To celebrate their 100th issue, the weekly online fiction magazine Recommended Reading held an art exhibition entitled Card Tricks featuring nonexistent artworks and wry commentary by gay artist and writer James Hannaham.
The aforementioned “trick” was that visitors who entered the James Cohan Gallery in Chelsea only saw bare walls with small placards next to each of Hannaham’s nonexistent pieces.” One such piece had two just scraps of notebook paper taped to the wall. Another claimed the entire world as a piece of “found art.” One placard for a piece called "Squinting Person" was posted above eye-level and printed in tiny, hard-to-read type. Another placard just featured the artist's name printed over and over and over again. Yet another called "Weather" was just a window.
On the placards themselves were Hannaham’s wry observations about the pretentious, fleeting self-importance of modern art. On an aforementioned piece called “Some Crazy Bullshit,” Hannaham's placard read:
Galleries and auction houses must regularly explain to collectors the significance and importance of many modern works of art in order to legitimize the massive amounts of capital necessary to acquire them them, and to reassure investors that these artworks will appreciate in value.
There seems no more threatening idea to the power structures and financial concerns of the art world than the danger that an artist might pass off an impromptu piece of crap as masterpiece. With 2012’s “Some Crazy Bulls–t,” Hannaham gives form to the art world’s worst bugaboo by Scotch taping two pieces of torn notebooks paper to the gallery wall, a process that took maybe two seconds.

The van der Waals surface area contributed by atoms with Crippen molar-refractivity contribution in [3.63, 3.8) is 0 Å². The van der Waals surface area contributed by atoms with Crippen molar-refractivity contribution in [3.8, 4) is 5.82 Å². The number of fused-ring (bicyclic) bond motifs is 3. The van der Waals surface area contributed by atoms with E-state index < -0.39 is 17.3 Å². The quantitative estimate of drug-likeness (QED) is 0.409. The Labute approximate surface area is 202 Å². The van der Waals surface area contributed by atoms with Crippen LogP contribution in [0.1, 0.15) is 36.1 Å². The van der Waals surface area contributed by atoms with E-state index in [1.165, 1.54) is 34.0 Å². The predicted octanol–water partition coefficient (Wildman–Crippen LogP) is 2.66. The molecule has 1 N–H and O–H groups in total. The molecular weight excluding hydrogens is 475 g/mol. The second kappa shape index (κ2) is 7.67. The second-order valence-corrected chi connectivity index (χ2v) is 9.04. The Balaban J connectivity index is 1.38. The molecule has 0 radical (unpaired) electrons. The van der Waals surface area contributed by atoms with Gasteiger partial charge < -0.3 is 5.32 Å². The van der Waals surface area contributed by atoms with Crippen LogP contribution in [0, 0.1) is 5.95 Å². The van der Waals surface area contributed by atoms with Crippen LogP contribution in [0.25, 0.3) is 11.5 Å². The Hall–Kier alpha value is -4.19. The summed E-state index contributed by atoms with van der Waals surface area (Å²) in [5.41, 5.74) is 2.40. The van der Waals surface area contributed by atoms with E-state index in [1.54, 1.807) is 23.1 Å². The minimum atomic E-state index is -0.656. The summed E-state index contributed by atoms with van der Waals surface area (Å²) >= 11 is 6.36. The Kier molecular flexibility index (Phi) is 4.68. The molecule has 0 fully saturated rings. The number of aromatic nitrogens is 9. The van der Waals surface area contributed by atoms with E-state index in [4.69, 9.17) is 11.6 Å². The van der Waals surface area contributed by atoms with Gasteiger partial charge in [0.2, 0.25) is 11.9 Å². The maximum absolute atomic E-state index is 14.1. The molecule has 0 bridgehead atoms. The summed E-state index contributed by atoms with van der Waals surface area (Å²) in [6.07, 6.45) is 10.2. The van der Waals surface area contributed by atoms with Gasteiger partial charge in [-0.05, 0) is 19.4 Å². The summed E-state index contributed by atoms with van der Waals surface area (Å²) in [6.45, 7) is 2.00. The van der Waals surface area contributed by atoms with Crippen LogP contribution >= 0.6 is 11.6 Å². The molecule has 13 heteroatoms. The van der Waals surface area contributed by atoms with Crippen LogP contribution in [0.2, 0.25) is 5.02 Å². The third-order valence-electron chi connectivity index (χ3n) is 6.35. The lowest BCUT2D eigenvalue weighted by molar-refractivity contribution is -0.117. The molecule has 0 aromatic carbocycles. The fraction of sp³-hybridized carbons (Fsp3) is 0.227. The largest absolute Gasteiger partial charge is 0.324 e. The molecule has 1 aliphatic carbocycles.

He claims to have no rationale, inspiration, hidden motivation, or ideological justification for this act whatsoever. Even so, in this work Hannaham throws aside all codified notions of artistic merit and craft, including the conceptual requirement inherent in the phrase “conceptual art.”
Despite his assertions, the gesture still represents a challenge to institutions and individuals who claim to champion artistic freedom despite the many types of control that these gatekeepers actually enforce on artists and artistic production, including notions of “talent,” “effort,” and “quality.”
The show was edited by Jennifer Egan, the Pulitzer Prize-winning author of the 2011 book A Visit From The Goon Squad. To see the rest of Hannaham’s exhibition, go here.